KENYA – Kenyan coffee exports experienced a substantial surge in January, nearly doubling to 2,685 tonnes compared to the previous month, reflecting heightened demand for quality crops from the main October-December production season.  

This rebound marks a significant turnaround from December’s export performance, which plummeted to the lowest level in over two decades at 1,478 tonnes. 

According to the latest data from the Kenya National Bureau of Statistics (KNBS), the increased export volume translated into a 72 percent rise in revenues, climbing from KES1.2 billion (US$9.1M) in December to KES2.1 billion (US$15.85M) in January. 

“The quantity of exported coffee increased from 1,478.3 tonnes in December 2023 to 2,685.8 tonnes in January 2024, with a corresponding increase in value from Sh1.2 billion (US$9.1M) to KES2.1 billion,” KNBS stated in its latest updates. 

Overall, in 2023 Kenya’s coffee exports amounted to 47,861 tonnes out of the total production of 48,648 tonnes, generating a revenue of US$251.86 million.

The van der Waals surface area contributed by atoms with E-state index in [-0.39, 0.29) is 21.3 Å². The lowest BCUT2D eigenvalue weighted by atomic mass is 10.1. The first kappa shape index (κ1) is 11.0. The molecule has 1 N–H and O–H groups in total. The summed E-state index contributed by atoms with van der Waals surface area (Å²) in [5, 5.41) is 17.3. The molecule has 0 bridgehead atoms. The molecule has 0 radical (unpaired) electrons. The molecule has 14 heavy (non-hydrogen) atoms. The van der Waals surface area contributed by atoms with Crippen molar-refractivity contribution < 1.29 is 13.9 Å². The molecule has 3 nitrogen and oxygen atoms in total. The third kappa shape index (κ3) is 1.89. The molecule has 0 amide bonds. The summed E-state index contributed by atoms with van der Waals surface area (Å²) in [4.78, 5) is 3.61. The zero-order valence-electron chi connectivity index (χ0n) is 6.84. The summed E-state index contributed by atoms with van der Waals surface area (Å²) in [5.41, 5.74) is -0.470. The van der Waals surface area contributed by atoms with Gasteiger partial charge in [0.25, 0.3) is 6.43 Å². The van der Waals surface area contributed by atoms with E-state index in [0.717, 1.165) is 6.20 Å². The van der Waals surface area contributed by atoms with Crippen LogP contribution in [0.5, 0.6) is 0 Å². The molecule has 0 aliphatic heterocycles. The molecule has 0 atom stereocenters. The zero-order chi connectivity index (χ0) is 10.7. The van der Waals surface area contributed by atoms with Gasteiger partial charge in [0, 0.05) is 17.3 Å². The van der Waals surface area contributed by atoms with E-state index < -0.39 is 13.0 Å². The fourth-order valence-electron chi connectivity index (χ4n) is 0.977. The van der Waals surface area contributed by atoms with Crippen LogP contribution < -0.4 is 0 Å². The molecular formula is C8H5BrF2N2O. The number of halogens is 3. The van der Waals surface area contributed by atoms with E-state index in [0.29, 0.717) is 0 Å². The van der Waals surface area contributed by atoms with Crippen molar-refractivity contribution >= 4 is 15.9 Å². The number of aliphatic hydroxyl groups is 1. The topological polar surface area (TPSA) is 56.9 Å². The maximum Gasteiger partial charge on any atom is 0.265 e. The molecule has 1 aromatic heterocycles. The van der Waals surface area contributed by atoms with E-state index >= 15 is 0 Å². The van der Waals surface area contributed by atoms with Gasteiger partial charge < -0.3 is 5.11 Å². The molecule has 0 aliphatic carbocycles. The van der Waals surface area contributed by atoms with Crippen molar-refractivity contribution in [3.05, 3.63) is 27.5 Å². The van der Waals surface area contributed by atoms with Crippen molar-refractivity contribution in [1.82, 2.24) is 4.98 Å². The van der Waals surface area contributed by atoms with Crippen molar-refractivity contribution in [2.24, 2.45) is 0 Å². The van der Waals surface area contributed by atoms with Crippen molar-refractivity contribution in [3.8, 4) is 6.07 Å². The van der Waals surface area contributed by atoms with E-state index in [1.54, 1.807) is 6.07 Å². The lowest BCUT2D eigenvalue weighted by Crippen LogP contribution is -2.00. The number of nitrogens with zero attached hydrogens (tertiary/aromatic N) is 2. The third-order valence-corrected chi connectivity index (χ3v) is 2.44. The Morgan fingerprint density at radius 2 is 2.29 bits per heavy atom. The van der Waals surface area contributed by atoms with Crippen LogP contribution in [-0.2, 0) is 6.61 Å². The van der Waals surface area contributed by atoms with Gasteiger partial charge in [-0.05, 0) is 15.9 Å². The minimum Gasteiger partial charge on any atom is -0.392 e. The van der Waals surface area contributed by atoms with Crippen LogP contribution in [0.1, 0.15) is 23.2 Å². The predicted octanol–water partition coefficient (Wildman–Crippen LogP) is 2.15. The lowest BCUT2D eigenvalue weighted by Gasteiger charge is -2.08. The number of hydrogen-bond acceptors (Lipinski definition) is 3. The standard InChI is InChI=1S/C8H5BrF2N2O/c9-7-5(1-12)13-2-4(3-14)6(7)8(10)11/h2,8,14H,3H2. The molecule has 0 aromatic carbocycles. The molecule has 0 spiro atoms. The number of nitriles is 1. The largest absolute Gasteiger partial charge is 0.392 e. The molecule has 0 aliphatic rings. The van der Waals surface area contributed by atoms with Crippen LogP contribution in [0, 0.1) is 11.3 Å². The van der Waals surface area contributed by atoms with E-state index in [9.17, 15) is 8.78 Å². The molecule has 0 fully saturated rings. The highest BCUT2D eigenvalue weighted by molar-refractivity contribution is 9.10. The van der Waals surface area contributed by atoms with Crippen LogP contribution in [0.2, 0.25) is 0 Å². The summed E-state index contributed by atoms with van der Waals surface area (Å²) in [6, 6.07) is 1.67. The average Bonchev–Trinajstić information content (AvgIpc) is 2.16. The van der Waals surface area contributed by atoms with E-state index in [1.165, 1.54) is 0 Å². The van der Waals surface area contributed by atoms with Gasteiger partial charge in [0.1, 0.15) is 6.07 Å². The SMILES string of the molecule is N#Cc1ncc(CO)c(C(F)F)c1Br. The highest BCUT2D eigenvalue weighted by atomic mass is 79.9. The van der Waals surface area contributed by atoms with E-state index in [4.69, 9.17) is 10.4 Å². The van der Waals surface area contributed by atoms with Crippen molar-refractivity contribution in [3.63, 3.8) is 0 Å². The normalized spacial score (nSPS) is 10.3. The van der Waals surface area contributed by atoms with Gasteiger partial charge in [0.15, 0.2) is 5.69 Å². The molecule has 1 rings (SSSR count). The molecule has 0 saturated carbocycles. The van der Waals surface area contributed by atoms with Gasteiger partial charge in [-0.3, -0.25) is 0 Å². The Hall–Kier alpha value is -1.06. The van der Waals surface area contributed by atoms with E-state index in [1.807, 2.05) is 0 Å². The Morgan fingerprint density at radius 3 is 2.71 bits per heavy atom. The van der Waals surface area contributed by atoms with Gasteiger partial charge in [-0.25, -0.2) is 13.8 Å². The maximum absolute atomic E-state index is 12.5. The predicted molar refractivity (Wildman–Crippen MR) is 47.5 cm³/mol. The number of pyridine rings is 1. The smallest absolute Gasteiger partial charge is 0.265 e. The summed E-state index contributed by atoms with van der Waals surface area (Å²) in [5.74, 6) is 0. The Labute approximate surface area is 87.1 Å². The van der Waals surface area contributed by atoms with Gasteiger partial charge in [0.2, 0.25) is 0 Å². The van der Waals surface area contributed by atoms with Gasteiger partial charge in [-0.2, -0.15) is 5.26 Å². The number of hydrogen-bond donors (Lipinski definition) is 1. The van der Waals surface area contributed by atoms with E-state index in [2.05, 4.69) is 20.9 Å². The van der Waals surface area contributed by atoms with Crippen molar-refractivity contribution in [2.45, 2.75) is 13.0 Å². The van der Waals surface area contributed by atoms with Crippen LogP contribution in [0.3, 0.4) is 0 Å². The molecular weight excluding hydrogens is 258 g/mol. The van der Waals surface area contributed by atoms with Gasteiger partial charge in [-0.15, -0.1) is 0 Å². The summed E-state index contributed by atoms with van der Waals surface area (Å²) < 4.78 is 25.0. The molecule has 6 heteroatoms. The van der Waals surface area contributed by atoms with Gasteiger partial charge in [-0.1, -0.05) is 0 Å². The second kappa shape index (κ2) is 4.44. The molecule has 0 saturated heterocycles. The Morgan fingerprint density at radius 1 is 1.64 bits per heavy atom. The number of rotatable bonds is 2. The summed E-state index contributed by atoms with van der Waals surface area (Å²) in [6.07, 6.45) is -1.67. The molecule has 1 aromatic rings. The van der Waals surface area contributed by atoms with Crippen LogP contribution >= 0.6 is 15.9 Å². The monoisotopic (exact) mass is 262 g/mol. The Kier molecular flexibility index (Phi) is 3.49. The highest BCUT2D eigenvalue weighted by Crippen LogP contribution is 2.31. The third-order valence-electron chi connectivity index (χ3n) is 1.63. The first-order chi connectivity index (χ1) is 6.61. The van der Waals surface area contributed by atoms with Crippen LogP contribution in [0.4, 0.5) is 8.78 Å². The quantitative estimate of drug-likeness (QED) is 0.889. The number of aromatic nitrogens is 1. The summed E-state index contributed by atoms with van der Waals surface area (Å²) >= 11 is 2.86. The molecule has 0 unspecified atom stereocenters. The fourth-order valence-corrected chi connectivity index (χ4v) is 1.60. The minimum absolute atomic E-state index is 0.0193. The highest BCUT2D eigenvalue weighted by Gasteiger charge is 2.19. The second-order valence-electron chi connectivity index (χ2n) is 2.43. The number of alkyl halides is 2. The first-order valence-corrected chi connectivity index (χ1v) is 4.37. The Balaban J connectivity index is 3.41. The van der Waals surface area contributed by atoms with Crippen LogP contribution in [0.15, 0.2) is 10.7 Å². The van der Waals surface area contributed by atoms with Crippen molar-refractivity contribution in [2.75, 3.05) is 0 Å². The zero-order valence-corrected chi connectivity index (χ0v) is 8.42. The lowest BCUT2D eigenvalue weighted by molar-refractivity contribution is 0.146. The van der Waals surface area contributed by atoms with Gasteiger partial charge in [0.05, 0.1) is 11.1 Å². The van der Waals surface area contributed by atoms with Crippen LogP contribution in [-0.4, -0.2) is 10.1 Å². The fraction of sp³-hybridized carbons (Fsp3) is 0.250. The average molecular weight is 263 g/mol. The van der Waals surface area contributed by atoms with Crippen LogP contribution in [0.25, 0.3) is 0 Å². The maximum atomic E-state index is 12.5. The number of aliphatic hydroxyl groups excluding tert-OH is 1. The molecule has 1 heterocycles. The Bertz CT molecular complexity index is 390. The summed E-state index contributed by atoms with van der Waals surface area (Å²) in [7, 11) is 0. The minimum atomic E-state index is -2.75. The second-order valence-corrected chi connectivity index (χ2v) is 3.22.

Kenyan coffee is renowned globally for its quality, attracting buyers such as roasters and blenders. The international prices serve as a benchmark for local pricing at the Nairobi Coffee Exchange. 

However, despite this positive development, the coffee sector faces challenges, with many farmers shifting to more lucrative ventures like real estate and avocado farming. Recognizing the need for revitalization, the government is implementing reforms to rejuvenate the industry. 

Efforts include a proposed direct settlement system for expedited and transparent payment of coffee sales proceeds, along with a US$37.72 million allocation to support coffee farming.  

The funds, directed to the Coffee Cherry Advance Revolving Fund and production, aim to ensure a guaranteed minimum return of KES80 (US$0.50) per kilo, up from the previous KES60 (US$0.38). 

Additionally, the Coffee Bill 2023 seeks to reorganize the industry, transitioning regulatory and commercial roles to the Coffee Board of Kenya and enhancing research under the Coffee Research Institute. 

The recent declaration of coffee as a strategic crop for Africa by the African Union during its 37th Summit further underscores the region’s commitment to coffee farming. 

The key resolutions during the summit include promoting value addition within the continent and ceasing the export of raw coffee beans to enhance farmer incomes and counter historical exploitation. 

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